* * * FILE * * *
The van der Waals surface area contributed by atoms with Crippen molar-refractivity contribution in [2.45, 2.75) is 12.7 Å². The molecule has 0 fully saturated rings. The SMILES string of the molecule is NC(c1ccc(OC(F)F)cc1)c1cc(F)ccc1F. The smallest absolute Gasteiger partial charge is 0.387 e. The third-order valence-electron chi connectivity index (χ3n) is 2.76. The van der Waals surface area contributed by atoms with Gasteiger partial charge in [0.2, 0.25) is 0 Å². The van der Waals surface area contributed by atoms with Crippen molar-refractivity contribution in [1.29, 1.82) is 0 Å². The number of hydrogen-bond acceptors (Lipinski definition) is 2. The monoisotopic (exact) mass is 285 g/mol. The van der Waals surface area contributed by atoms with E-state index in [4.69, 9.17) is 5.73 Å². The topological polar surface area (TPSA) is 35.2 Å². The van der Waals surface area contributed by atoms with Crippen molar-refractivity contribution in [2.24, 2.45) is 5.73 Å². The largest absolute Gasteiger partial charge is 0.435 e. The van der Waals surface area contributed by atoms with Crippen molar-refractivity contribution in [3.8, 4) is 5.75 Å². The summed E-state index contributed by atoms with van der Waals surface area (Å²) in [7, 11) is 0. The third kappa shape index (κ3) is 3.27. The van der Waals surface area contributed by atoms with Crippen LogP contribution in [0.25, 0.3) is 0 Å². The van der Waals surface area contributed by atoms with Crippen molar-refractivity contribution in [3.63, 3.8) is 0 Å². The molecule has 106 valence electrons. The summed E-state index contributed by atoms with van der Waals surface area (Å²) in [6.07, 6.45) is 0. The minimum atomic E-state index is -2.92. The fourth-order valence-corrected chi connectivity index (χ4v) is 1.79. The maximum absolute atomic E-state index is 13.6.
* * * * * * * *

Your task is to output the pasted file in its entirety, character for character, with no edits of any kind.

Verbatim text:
The van der Waals surface area contributed by atoms with Crippen molar-refractivity contribution in [2.45, 2.75) is 12.7 Å². The molecule has 0 fully saturated rings. The SMILES string of the molecule is NC(c1ccc(OC(F)F)cc1)c1cc(F)ccc1F. The smallest absolute Gasteiger partial charge is 0.387 e. The third-order valence-electron chi connectivity index (χ3n) is 2.76. The van der Waals surface area contributed by atoms with Gasteiger partial charge in [0.2, 0.25) is 0 Å². The van der Waals surface area contributed by atoms with Crippen molar-refractivity contribution in [1.29, 1.82) is 0 Å². The number of hydrogen-bond acceptors (Lipinski definition) is 2. The monoisotopic (exact) mass is 285 g/mol. The van der Waals surface area contributed by atoms with E-state index in [4.69, 9.17) is 5.73 Å². The topological polar surface area (TPSA) is 35.2 Å². The van der Waals surface area contributed by atoms with Crippen molar-refractivity contribution in [2.24, 2.45) is 5.73 Å². The largest absolute Gasteiger partial charge is 0.435 e. The van der Waals surface area contributed by atoms with Crippen molar-refractivity contribution in [3.8, 4) is 5.75 Å². The summed E-state index contributed by atoms with van der Waals surface area (Å²) in [7, 11) is 0. The third kappa shape index (κ3) is 3.27. The van der Waals surface area contributed by atoms with Crippen LogP contribution in [0.25, 0.3) is 0 Å². The van der Waals surface area contributed by atoms with Crippen molar-refractivity contribution in [3.63, 3.8) is 0 Å². The molecule has 106 valence electrons. The summed E-state index contributed by atoms with van der Waals surface area (Å²) in [6.07, 6.45) is 0. The minimum atomic E-state index is -2.92. The fourth-order valence-corrected chi connectivity index (χ4v) is 1.79. The maximum absolute atomic E-state index is 13.6.